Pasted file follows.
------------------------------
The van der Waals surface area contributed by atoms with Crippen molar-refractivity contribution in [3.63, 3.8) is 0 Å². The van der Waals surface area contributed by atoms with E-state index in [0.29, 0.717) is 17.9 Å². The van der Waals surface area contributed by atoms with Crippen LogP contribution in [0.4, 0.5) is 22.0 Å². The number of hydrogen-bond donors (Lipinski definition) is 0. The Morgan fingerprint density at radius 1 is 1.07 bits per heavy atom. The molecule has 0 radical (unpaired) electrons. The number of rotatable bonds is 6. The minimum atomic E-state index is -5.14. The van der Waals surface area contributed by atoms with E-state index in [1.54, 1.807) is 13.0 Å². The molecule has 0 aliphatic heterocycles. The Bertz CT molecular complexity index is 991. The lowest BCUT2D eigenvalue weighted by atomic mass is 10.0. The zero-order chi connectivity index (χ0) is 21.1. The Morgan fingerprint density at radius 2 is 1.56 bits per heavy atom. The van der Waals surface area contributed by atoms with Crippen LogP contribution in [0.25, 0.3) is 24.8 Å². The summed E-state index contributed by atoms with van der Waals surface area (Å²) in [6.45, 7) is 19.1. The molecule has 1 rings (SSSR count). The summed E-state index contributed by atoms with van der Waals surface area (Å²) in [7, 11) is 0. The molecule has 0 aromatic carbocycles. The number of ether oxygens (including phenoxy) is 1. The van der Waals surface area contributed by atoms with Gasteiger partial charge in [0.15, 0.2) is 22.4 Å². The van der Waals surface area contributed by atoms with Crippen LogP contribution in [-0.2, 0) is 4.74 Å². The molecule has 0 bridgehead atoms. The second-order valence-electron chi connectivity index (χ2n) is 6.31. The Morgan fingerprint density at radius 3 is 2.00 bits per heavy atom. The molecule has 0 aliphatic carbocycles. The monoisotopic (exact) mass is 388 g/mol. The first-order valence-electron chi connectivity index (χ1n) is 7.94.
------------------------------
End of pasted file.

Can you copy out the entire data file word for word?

The van der Waals surface area contributed by atoms with Crippen molar-refractivity contribution in [3.63, 3.8) is 0 Å². The van der Waals surface area contributed by atoms with E-state index in [0.29, 0.717) is 17.9 Å². The van der Waals surface area contributed by atoms with Crippen LogP contribution in [0.4, 0.5) is 22.0 Å². The number of hydrogen-bond donors (Lipinski definition) is 0. The Morgan fingerprint density at radius 1 is 1.07 bits per heavy atom. The molecule has 0 radical (unpaired) electrons. The number of rotatable bonds is 6. The minimum atomic E-state index is -5.14. The van der Waals surface area contributed by atoms with E-state index in [1.54, 1.807) is 13.0 Å². The molecule has 0 aliphatic heterocycles. The Bertz CT molecular complexity index is 991. The lowest BCUT2D eigenvalue weighted by atomic mass is 10.0. The zero-order chi connectivity index (χ0) is 21.1. The Morgan fingerprint density at radius 2 is 1.56 bits per heavy atom. The van der Waals surface area contributed by atoms with Crippen LogP contribution in [0.25, 0.3) is 24.8 Å². The summed E-state index contributed by atoms with van der Waals surface area (Å²) in [6.45, 7) is 19.1. The molecule has 1 rings (SSSR count). The summed E-state index contributed by atoms with van der Waals surface area (Å²) in [7, 11) is 0. The molecule has 0 aromatic carbocycles. The number of ether oxygens (including phenoxy) is 1. The van der Waals surface area contributed by atoms with Gasteiger partial charge in [0.15, 0.2) is 22.4 Å². The van der Waals surface area contributed by atoms with Crippen LogP contribution in [-0.2, 0) is 4.74 Å². The molecule has 0 bridgehead atoms. The second-order valence-electron chi connectivity index (χ2n) is 6.31. The Morgan fingerprint density at radius 3 is 2.00 bits per heavy atom. The molecule has 0 aliphatic carbocycles. The monoisotopic (exact) mass is 388 g/mol. The first-order valence-electron chi connectivity index (χ1n) is 7.94.